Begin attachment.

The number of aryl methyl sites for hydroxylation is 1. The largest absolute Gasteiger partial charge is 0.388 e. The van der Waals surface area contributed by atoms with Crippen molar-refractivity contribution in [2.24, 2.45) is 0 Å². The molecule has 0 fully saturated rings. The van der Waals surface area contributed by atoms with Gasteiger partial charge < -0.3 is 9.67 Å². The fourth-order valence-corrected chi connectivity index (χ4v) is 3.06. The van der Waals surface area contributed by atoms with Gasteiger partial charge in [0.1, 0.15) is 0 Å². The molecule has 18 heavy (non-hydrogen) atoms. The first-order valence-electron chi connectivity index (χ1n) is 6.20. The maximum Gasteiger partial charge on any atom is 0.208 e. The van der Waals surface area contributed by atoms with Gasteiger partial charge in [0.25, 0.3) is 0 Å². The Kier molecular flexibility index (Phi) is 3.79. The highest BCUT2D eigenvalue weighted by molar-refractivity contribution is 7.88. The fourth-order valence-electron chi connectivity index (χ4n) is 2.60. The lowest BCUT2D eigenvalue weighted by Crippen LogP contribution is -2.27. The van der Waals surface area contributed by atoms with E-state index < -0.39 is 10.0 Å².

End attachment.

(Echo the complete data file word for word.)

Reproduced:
The number of aryl methyl sites for hydroxylation is 1. The largest absolute Gasteiger partial charge is 0.388 e. The van der Waals surface area contributed by atoms with Crippen molar-refractivity contribution in [2.24, 2.45) is 0 Å². The molecule has 0 fully saturated rings. The van der Waals surface area contributed by atoms with Gasteiger partial charge < -0.3 is 9.67 Å². The fourth-order valence-corrected chi connectivity index (χ4v) is 3.06. The van der Waals surface area contributed by atoms with Gasteiger partial charge in [0.1, 0.15) is 0 Å². The molecule has 18 heavy (non-hydrogen) atoms. The first-order valence-electron chi connectivity index (χ1n) is 6.20. The maximum Gasteiger partial charge on any atom is 0.208 e. The van der Waals surface area contributed by atoms with Gasteiger partial charge in [0.25, 0.3) is 0 Å². The Kier molecular flexibility index (Phi) is 3.79. The highest BCUT2D eigenvalue weighted by molar-refractivity contribution is 7.88. The fourth-order valence-electron chi connectivity index (χ4n) is 2.60. The lowest BCUT2D eigenvalue weighted by Crippen LogP contribution is -2.27. The van der Waals surface area contributed by atoms with E-state index < -0.39 is 10.0 Å².